Compare any two graphics cards:
GeForce 9800 GT 1GB vs Radeon HD 6570 (OEM) 2GB
IntroThe GeForce 9800 GT 1GB makes use of a 65/55 nm design. nVidia has clocked the core frequency at 600 MHz. The GDDR3 memory is set to run at a frequency of 900 MHz on this model. It features 112 SPUs as well as 56 TAUs and 16 ROPs.
Compare that to the Radeon HD 6570 (OEM) 2GB, which features core speeds of 650 MHz on the GPU, and 1000 MHz on the 1024 MB of GDDR5 memory. It features 480 SPUs along with 24 Texture Address Units and 8 ROPs.
(No game benchmarks for this combination yet.)
Power Usage and Theoretical Benchmarks
Power Consumption (Max TDP)
As far as performance goes, the Radeon HD 6570 (OEM) 2GB should theoretically be just a bit better than the GeForce 9800 GT 1GB overall. (explain)
Texel RateThe GeForce 9800 GT 1GB should be quite a bit (about 115%) better at anisotropic filtering than the Radeon HD 6570 (OEM) 2GB. (explain)
Pixel RateThe GeForce 9800 GT 1GB should be quite a bit (about 85%) more effective at FSAA than the Radeon HD 6570 (OEM) 2GB, and capable of handling higher screen resolutions without slowing down too much. (explain)
Please note that the above 'benchmarks' are all just theoretical - the results were calculated based on the card's specifications, and real-world performance may (and probably will) vary at least a bit.
Please note that the price comparisons are based on search keywords - sometimes it might show cards with very similar names that are not exactly the same as the one chosen in the comparison. We do try to filter out the wrong results as best we can, though.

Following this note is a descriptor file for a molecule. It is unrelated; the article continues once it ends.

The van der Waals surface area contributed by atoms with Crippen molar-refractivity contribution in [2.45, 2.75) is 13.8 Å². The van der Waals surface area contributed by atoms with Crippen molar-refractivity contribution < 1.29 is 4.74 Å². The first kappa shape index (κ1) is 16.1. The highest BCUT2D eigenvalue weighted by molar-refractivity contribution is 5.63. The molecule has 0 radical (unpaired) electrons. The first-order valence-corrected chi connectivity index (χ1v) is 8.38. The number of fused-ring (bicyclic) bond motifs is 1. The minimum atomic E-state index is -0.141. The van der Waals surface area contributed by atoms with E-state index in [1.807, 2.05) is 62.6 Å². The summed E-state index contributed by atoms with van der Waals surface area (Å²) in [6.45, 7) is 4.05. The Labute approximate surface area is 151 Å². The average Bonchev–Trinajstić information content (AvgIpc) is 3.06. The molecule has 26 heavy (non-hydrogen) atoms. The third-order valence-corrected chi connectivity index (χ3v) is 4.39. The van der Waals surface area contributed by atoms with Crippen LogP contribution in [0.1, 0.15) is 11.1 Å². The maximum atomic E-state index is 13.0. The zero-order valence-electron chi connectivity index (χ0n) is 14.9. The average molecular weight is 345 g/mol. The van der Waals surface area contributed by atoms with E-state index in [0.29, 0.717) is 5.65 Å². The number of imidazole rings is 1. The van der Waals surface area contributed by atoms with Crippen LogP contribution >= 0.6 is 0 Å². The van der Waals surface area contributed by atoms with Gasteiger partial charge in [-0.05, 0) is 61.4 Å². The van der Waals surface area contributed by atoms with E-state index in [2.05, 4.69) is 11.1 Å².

Memory Bandwidth: Memory bandwidth is the largest amount of information (counted in MB per second) that can be transferred over the external memory interface in a second. It is calculated by multiplying the card's bus width by its memory speed. If the card has DDR type RAM, the result should be multiplied by 2 again. If it uses DDR5, multiply by 4 instead. The better the memory bandwidth, the faster the card will be in general. It especially helps with anti-aliasing, HDR and high resolutions.
Texel Rate: Texel rate is the maximum number of texture map elements (texels) that are applied in one second. This is worked out by multiplying the total texture units by the core speed of the chip. The better the texel rate, the better the card will be at handling texture filtering (anisotropic filtering - AF). It is measured in millions of texels applied in a second.
Pixel Rate: Pixel rate is the maximum number of pixels the graphics card can possibly write to its local memory in one second - measured in millions of pixels per second. Pixel rate is calculated by multiplying the number of Render Output Units by the the core clock speed. ROPs (Raster Operations Pipelines - also called Render Output Units) are responsible for filling the screen with pixels (the image). The actual pixel output rate also depends on lots of other factors, most notably the memory bandwidth - the lower the memory bandwidth is, the lower the potential to reach the maximum fill rate.